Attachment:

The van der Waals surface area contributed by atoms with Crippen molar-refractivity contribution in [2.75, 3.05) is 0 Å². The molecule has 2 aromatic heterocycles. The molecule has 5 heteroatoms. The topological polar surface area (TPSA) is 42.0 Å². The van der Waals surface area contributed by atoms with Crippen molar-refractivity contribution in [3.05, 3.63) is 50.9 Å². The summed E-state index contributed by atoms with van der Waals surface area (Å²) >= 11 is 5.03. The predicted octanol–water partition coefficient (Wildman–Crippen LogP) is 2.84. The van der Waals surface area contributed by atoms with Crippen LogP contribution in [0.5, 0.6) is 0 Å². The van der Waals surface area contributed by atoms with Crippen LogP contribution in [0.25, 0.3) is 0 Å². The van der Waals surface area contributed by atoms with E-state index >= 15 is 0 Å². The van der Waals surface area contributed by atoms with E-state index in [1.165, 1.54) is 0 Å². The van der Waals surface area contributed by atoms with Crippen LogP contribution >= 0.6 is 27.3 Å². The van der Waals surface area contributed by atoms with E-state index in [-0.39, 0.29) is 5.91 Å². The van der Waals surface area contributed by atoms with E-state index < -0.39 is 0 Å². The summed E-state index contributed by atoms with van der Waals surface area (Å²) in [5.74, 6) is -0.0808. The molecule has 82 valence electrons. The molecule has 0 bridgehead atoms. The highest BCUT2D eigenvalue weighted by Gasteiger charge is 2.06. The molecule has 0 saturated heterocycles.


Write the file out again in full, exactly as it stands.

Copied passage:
The van der Waals surface area contributed by atoms with Crippen molar-refractivity contribution in [2.75, 3.05) is 0 Å². The molecule has 2 aromatic heterocycles. The molecule has 5 heteroatoms. The topological polar surface area (TPSA) is 42.0 Å². The van der Waals surface area contributed by atoms with Crippen molar-refractivity contribution in [3.05, 3.63) is 50.9 Å². The summed E-state index contributed by atoms with van der Waals surface area (Å²) >= 11 is 5.03. The predicted octanol–water partition coefficient (Wildman–Crippen LogP) is 2.84. The van der Waals surface area contributed by atoms with Crippen LogP contribution in [0.5, 0.6) is 0 Å². The van der Waals surface area contributed by atoms with Crippen LogP contribution in [0.25, 0.3) is 0 Å². The van der Waals surface area contributed by atoms with E-state index >= 15 is 0 Å². The van der Waals surface area contributed by atoms with E-state index in [1.165, 1.54) is 0 Å². The van der Waals surface area contributed by atoms with Crippen LogP contribution >= 0.6 is 27.3 Å². The van der Waals surface area contributed by atoms with E-state index in [-0.39, 0.29) is 5.91 Å². The van der Waals surface area contributed by atoms with E-state index < -0.39 is 0 Å². The summed E-state index contributed by atoms with van der Waals surface area (Å²) in [5.74, 6) is -0.0808. The molecule has 82 valence electrons. The molecule has 0 bridgehead atoms. The highest BCUT2D eigenvalue weighted by Gasteiger charge is 2.06. The molecule has 0 saturated heterocycles.